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Teacher Spotlight: Yumy Kim, Suzuki piano


Yumy Lee Kim, Suzuki piano

Interview by Erin Cano, violin


Dr. Yumy Kim joined MIC in 2016

What led you to become a Suzuki teacher?

My first teaching position required me to take Suzuki teacher training. I was hired in the fall, but Suzuki training in Chicago wasn’t available until the summer. During my first year of teaching, I worked with traditional students in private lessons and coached students of Suzuki teachers in piano duo classes. I soon saw quite a difference in the Suzuki students who were very musical, always well-prepared and accompanied by interested, engaged parents. I started to ask myself, what the secret was – was it the Suzuki Method? With a lot of curiosity, I started Suzuki teacher training in the following summer. At that time, I was still a doctoral student in piano. I recognized after accomplishing the Book 1 training that I could apply all I learned in my own studies to younger students. The Suzuki Method offers wonderful tools and ideas to ‘tailor’ piano education true to the age and needs of each student in a playful, encouraging, and loving way.


Which of your teachers inspired you the most? What aspects of their teaching have you integrated into your own style?

All of my teachers taught and inspired me in different ways. James Tocco helped me to become more independent as a musician and inspired me through his colorful playing. Konstanze Eickhorst encouraged me to work more in detail and taught me how to practice effectively. Dr. Sylvia Wang taught me the art of analyzing one’s playing, how to organize an interpretation and to never give up. Concerning teaching, I’m grateful to Alan Chow, who allowed me to observe his teaching for two years and to work with one of his MIC Academy students. He has such a gentle, polite way of expressing his thoughts, and a beautiful, golden sound when he demonstrates. I also don’t want to forget Caroline Fraser, who taught me that children learn and absorb with their senses. This is profoundly different from adults!


You’re the mom of a Suzuki child. What insights have you developed as both a Suzuki parent and teacher?

Being a parent and a teacher definitely helps me to better understand the relationship and dynamic towards a student. I can encourage the parents in my studio, especially when there are sometimes struggles (which are natural). Regarding my son, I’m grateful that he wants to stay as my student. I personally have to watch out that I’m not too much the ‘correcting’ teacher, but also as much the ‘encouraging’ parent!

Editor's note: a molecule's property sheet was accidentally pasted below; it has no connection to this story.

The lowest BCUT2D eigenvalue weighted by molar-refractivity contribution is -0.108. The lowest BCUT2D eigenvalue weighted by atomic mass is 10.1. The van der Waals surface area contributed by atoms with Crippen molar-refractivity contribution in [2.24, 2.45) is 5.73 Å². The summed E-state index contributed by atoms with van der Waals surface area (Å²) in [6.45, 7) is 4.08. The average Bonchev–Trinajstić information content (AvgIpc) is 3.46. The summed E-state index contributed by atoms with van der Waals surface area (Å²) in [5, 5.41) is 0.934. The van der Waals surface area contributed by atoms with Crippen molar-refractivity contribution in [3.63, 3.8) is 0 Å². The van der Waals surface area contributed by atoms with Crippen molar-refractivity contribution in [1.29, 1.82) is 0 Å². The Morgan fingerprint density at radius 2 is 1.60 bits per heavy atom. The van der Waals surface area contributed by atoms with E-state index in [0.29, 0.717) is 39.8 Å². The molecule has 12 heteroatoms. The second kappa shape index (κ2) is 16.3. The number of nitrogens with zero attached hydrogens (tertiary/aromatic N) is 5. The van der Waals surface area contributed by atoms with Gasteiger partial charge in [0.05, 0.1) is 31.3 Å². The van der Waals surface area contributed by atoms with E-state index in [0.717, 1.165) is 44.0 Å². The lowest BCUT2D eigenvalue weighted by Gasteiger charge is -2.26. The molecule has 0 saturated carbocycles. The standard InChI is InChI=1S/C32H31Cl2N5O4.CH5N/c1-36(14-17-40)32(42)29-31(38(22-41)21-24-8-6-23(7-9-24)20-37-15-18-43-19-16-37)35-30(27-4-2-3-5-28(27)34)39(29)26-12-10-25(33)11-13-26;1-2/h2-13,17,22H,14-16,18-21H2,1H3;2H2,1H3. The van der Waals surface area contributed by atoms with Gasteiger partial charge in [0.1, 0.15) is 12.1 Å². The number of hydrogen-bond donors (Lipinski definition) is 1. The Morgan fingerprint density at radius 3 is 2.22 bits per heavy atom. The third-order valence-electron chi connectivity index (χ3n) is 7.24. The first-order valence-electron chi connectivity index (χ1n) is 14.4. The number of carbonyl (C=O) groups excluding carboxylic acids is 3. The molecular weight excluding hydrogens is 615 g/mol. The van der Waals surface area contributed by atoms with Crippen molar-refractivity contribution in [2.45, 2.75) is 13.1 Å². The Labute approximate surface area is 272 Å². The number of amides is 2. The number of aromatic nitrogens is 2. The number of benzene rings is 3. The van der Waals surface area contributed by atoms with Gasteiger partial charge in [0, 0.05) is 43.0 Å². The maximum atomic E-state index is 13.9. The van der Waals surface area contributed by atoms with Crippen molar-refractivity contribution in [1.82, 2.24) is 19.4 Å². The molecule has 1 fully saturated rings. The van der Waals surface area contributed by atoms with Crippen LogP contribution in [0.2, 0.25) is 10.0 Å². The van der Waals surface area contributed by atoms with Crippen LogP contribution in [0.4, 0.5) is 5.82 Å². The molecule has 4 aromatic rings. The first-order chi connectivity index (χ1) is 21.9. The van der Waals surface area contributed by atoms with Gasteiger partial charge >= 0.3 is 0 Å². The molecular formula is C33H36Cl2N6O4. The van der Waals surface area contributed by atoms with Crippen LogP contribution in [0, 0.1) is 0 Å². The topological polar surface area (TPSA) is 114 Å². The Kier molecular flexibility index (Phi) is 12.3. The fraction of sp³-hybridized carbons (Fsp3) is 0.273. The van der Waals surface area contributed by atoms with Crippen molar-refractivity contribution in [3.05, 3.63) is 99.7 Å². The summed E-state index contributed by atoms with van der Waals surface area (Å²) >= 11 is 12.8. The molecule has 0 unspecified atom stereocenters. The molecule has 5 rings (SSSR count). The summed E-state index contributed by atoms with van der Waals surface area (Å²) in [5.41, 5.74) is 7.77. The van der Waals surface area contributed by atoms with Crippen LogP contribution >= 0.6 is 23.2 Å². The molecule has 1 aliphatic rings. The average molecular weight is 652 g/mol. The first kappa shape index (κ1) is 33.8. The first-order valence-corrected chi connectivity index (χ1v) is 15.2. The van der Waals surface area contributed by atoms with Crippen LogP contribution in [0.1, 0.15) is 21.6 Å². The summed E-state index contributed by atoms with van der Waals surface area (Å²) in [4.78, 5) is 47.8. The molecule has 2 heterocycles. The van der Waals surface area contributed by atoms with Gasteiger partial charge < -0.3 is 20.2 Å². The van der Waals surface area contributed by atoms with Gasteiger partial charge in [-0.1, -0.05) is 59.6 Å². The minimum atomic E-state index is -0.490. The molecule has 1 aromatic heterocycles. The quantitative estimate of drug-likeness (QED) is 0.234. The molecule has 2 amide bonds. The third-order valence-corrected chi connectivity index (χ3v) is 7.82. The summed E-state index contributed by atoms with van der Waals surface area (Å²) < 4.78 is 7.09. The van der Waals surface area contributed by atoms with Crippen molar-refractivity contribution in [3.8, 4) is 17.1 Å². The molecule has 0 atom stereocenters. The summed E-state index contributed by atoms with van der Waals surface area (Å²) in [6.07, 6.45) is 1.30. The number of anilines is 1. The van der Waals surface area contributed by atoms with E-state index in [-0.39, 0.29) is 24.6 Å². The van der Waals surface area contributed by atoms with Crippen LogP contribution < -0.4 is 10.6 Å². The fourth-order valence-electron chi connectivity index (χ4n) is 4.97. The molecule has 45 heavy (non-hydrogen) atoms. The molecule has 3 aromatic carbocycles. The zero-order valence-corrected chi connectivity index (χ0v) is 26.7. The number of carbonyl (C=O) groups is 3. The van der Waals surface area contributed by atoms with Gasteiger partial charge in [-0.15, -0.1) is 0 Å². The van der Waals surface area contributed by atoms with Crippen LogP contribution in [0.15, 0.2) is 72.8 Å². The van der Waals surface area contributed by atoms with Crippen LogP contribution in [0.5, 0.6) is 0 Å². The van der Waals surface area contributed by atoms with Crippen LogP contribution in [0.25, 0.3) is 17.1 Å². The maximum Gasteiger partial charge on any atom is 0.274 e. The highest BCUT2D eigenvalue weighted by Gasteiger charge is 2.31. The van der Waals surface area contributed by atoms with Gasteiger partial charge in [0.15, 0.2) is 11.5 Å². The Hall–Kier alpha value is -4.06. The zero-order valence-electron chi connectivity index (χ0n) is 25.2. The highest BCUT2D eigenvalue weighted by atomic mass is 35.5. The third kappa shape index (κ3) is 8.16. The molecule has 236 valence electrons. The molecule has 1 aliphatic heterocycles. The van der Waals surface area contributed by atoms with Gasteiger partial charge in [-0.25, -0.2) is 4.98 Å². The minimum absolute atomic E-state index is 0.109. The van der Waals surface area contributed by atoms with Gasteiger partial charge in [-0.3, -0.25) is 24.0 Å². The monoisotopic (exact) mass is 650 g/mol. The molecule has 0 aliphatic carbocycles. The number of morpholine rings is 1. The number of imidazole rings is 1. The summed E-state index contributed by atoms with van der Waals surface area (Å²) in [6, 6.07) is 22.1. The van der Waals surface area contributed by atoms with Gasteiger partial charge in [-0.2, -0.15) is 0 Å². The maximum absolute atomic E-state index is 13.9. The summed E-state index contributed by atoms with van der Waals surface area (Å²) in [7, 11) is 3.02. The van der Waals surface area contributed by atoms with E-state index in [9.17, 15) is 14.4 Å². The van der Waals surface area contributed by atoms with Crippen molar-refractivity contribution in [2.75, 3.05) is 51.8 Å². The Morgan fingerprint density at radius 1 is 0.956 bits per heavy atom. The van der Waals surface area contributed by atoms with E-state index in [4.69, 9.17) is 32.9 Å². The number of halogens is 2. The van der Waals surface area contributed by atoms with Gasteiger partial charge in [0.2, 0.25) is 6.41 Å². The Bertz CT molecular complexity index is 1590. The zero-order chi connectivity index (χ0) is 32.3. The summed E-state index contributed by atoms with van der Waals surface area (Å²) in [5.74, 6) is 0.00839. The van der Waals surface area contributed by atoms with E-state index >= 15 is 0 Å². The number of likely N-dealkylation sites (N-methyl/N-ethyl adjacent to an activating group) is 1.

You’ve had the opportunity to perform as a soloist with orchestras around the world. What are some memorable performance experiences that you had?

I was 15 years old when I had the first opportunity to play with an orchestra. Until then, I felt quite lonely playing and practicing the piano, because there were not many kids in my environment who played an instrument so intensively. But playing with an orchestra meant having 30-40 other musicians playing with and for you. I was so moved. It was an incredible experience of teamwork and togetherness that I had never experienced before.


One time, I was supposed to play ‘Rhapsody in Blue’ in Hungary at the Vigado Hall. Unfortunately, my flight (I lived in Germany at that time) was delayed. I was panicking because I might miss my one-and-only orchestra rehearsal before the concert. Luckily I made it to the rehearsal only 15 minutes late. I must have unconsciously tried to make up for the time – the conductor told me he never heard anyone play the repeated notes section in the Rhapsody so quickly!


What do you enjoy doing in your free time?

Ever since joining the Suzuki community, teaching has become such a passion that I love taking teacher training or teaching at institutes and camps in my free time. Reflecting on my own teaching, as well as meeting new students and teachers who love music is very inspiring.

When I really want to rest and need a break, I watch Korean dramas!

Teacher Spotlight on Jeremiah Benham, guitar
Teacher Spotlight on Jeremiah Benham, guitar

What led you to become a Suzuki teacher? "I felt that learning and teaching are very similar processes......"